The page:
Updated: Apr 20, 2018
My Swiss-French friend and I were sitting in Whole Foods several years back, when a woman asked if she could share our table. Immediately this woman and my friend began speaking French, and the three of us became very comfortable together. Her name was Antoinette West. We met her in St. Louis, Missouri.
As we ate lunch, Antoinette's casual conversational tone shifted to a dramatic, emotionally-charged personal memory after I told her about my book, The Resistance Between Us.
She told us she had lived in Paris as a toddler. After the French defeat and Occupation in 1940, the French were forced into food rationing—when the Germans took over French agriculture to feed the German army. Her parents worried because they never had enough food for her. They sent her to live with her grandparents in the countryside, where food was more plentiful.
She was only seven-and-a-half years old on 10 June 1944, just four days after the D-Day invasion. That day her grandpa suddenly felt compelled to take Antoinette and her Grandmere to visit people he knew at Oradour-sur-Glane.
Antoinette remembered that as they approached the town, the odor of burning (flesh) was so overwhelming her Grandmere pleaded with her husband to turn around and go home. She was terrified of what they would find—and how it would affect little Antoinette. But after their argument, her Grandpere became even more troubled, and insisted on going forward.
As they approached the town, "My Grandma covered my eyes with her hands so I could not see," Antoinette told me. (She said she was as curious as any child told not to do something by an adult, so she looked.) "Even so, I saw it, watching between her fingers. You never forget a sight like that."
I was deeply impressed that this woman could share such a horrific experience from her childhood. One can only imagine the ghastly smell and smoke: the town still smoldering, and the deadly quiet.
Oradour-sur-Glane was the site of this, the worst French reprisal in World War II. Its 642 people were murdered as punishment for the death of one Nazi, Sturmbannfuehrer Helmet Kampfe, commander of Der Fuehrer Battalion III.
Adolf Hitler had personally commissioned Adolf Diekmann, Der Fuehrer Regiment of the 2nd Waffen-SS Panzer Division Das Reich, to kill French Resistants. German forces fleeing Normandy after the Allied landing were increasingly vulnerable to sudden Resistance attacks.
Diekmann had been highly decorated for bravery with two iron crosses and other medals. He had sustained a bullet in his lung during fighting in France in 1940. Three weeks before Oradour, Diekmann committed notorious reprisals—ten Frenchmen killed for one German—in several towns near Oradour.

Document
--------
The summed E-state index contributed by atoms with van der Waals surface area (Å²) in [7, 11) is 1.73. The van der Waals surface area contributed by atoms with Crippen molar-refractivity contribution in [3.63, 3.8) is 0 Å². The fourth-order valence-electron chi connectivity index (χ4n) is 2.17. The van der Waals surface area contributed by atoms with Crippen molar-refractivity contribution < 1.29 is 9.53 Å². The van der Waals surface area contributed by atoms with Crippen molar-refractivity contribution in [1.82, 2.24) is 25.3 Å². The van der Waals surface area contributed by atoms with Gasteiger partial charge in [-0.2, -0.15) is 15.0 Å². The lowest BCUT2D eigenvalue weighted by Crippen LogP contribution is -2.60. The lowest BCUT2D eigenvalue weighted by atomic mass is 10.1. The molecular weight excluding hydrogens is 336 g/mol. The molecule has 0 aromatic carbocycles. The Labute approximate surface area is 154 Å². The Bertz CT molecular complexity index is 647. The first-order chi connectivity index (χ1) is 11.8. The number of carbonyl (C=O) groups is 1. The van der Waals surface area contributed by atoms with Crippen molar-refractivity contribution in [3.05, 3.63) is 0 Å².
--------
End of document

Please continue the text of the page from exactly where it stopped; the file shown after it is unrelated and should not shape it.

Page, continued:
The violence in Oradour-sur-Glane was more than brutal. The men were shot in the legs, and not able to move. Their women and children had been locked in the town church. The men were forced to listen to them scream in terror as they were burned to death.
Then the men were doused with petrol, and they were set aflame. The whole village burned to the ground.
And the nightmarish, concluding irony was: Diekmann had chosen the wrong town for the carnage!
The Resistance had held Helmut Kampfe in Oradour-sur-Vayres, which should have been the Nazi target.
A twenty-year-old American eyewitness, Raymond J. Murphy (a B-17 navigator downed nearby) recorded the massacre. He saw a baby who had been crucified.
In The Resistance Between Us, Ingrid's mother, Mathilde, apprises her of Oradour, because Mathilde has learned about it through the underground grapevine.
The story haunts Ingrid.
Escorted by a regional Obersturmfuehrer, she attends a soiree held at the home of wealthy members of her upper caste. No one mentions a word of it, even at the dinner table.
Ingrid sadly concludes these former acquaintances-turned-collaborators are no longer French.
It's hard to imagine how the grownup child who is Antoinette West could manage to share her story with two women who knew about, but could not nearly imagine such a sight, such an extraordinary memory. A mu-tual friendship grew that day, sharing a table, and a story of the French Resistance come to life at, of all places, Whole Foods in St. Louis, Missouri.
Phyllis Kimmel Libby
copyright March 2018; all rights reserved
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